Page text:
The obfuscated code contains malicious instructions and creates a botnet
A fake exploit for a zero-day OpenSSH vulnerability, which was allegedly used in some high-profile attacks, has been circulating on the Internet recently. Compiling and running it is not a good idea, as the code contains instructions to install a botnet client and delete directories from the file system.
About two weeks ago, rumors of the existence of an undisclosed vulnerability in OpenSSH started spreading. A system log showing an attack in progress suggested that a group named "anti-sec" was being in possession of an OpenSSH exploit called "Open0wn," which was being used to compromise Linux and FreeBSD servers.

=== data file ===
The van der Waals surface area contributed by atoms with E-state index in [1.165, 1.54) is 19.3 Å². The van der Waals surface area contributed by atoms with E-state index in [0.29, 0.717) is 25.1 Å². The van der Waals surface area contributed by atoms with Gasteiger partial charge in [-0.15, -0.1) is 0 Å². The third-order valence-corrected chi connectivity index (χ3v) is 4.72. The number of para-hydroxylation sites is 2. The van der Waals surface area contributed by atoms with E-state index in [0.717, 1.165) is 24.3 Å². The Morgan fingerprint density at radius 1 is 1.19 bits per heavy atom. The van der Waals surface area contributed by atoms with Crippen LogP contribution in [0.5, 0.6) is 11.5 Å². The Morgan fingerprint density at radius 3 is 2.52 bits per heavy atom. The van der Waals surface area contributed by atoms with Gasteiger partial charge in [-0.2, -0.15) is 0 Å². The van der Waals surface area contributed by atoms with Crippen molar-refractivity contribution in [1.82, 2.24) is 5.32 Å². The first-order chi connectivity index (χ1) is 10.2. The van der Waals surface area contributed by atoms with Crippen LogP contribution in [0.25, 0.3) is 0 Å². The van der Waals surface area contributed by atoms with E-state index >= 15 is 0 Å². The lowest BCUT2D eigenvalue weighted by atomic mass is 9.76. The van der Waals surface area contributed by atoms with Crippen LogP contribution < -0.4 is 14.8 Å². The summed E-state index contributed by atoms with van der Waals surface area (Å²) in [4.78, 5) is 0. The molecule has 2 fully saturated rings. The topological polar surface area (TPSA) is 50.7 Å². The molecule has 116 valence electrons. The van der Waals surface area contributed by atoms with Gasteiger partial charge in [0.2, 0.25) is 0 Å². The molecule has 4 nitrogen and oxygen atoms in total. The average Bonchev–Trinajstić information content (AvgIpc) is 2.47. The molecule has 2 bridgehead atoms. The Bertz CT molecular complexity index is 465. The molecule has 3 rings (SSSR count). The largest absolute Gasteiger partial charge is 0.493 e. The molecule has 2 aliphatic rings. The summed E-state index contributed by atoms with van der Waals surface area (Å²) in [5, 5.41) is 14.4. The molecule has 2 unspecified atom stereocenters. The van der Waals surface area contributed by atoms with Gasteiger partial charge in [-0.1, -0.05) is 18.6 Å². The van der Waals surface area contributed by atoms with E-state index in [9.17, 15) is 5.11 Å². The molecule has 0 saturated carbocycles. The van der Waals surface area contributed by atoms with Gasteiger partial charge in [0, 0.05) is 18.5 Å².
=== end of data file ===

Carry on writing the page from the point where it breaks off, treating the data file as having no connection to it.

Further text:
Not long after, anti-sec took credit for an attack against ImageShack and positioned itself as a contestant of full disclosure and the security industry. Security researchers eventually agreed that these compromises were most likely the result of brute force attacks rather than the exploitation of an OpenSSH vulnerability.
Source code masquerading as the Open0wn exploit has been spotted on pastebin, as well as on other websites, for the past few days now. The fake exploit has three obfuscated code strings, defined as jmpcode, shellcode and fbsd_shellcode.